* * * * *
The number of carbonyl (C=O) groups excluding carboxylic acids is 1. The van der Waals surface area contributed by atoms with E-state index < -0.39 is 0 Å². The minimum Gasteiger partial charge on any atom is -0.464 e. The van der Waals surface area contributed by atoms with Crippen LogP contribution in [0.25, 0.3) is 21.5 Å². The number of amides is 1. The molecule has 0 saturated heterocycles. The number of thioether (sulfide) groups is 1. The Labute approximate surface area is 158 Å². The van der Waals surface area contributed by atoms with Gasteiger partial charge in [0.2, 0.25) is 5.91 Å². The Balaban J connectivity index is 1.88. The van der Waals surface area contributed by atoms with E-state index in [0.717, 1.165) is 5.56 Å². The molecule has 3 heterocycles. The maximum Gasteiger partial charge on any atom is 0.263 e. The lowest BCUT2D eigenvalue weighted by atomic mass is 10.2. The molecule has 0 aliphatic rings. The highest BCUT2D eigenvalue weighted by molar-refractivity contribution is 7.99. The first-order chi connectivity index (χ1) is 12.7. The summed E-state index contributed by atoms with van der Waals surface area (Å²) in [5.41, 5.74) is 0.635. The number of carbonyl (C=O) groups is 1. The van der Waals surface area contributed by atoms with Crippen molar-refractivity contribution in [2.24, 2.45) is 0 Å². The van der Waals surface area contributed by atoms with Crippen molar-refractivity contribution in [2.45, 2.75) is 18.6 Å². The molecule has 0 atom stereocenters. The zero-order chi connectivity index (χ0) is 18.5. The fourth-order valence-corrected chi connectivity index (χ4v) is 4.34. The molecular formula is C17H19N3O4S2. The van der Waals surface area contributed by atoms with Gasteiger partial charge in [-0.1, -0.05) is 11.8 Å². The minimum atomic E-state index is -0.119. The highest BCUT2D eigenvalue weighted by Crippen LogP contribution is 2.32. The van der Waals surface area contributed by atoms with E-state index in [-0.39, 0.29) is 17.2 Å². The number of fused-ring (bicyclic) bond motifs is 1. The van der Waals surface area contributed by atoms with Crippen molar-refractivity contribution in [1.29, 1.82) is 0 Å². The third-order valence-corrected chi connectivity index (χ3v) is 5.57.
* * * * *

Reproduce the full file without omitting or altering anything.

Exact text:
The number of carbonyl (C=O) groups excluding carboxylic acids is 1. The van der Waals surface area contributed by atoms with E-state index < -0.39 is 0 Å². The minimum Gasteiger partial charge on any atom is -0.464 e. The van der Waals surface area contributed by atoms with Crippen LogP contribution in [0.25, 0.3) is 21.5 Å². The number of amides is 1. The molecule has 0 saturated heterocycles. The number of thioether (sulfide) groups is 1. The Labute approximate surface area is 158 Å². The van der Waals surface area contributed by atoms with Gasteiger partial charge in [0.2, 0.25) is 5.91 Å². The Balaban J connectivity index is 1.88. The van der Waals surface area contributed by atoms with E-state index in [0.717, 1.165) is 5.56 Å². The molecule has 3 heterocycles. The maximum Gasteiger partial charge on any atom is 0.263 e. The lowest BCUT2D eigenvalue weighted by atomic mass is 10.2. The molecule has 0 aliphatic rings. The highest BCUT2D eigenvalue weighted by molar-refractivity contribution is 7.99. The first-order chi connectivity index (χ1) is 12.7. The summed E-state index contributed by atoms with van der Waals surface area (Å²) in [5.41, 5.74) is 0.635. The number of carbonyl (C=O) groups is 1. The van der Waals surface area contributed by atoms with Crippen molar-refractivity contribution in [2.24, 2.45) is 0 Å². The van der Waals surface area contributed by atoms with Crippen molar-refractivity contribution in [2.45, 2.75) is 18.6 Å². The molecule has 0 atom stereocenters. The zero-order chi connectivity index (χ0) is 18.5. The fourth-order valence-corrected chi connectivity index (χ4v) is 4.34. The molecular formula is C17H19N3O4S2. The van der Waals surface area contributed by atoms with Gasteiger partial charge in [-0.1, -0.05) is 11.8 Å². The minimum atomic E-state index is -0.119. The highest BCUT2D eigenvalue weighted by Crippen LogP contribution is 2.32. The van der Waals surface area contributed by atoms with E-state index in [-0.39, 0.29) is 17.2 Å². The number of fused-ring (bicyclic) bond motifs is 1. The van der Waals surface area contributed by atoms with Crippen molar-refractivity contribution in [1.29, 1.82) is 0 Å². The third-order valence-corrected chi connectivity index (χ3v) is 5.57.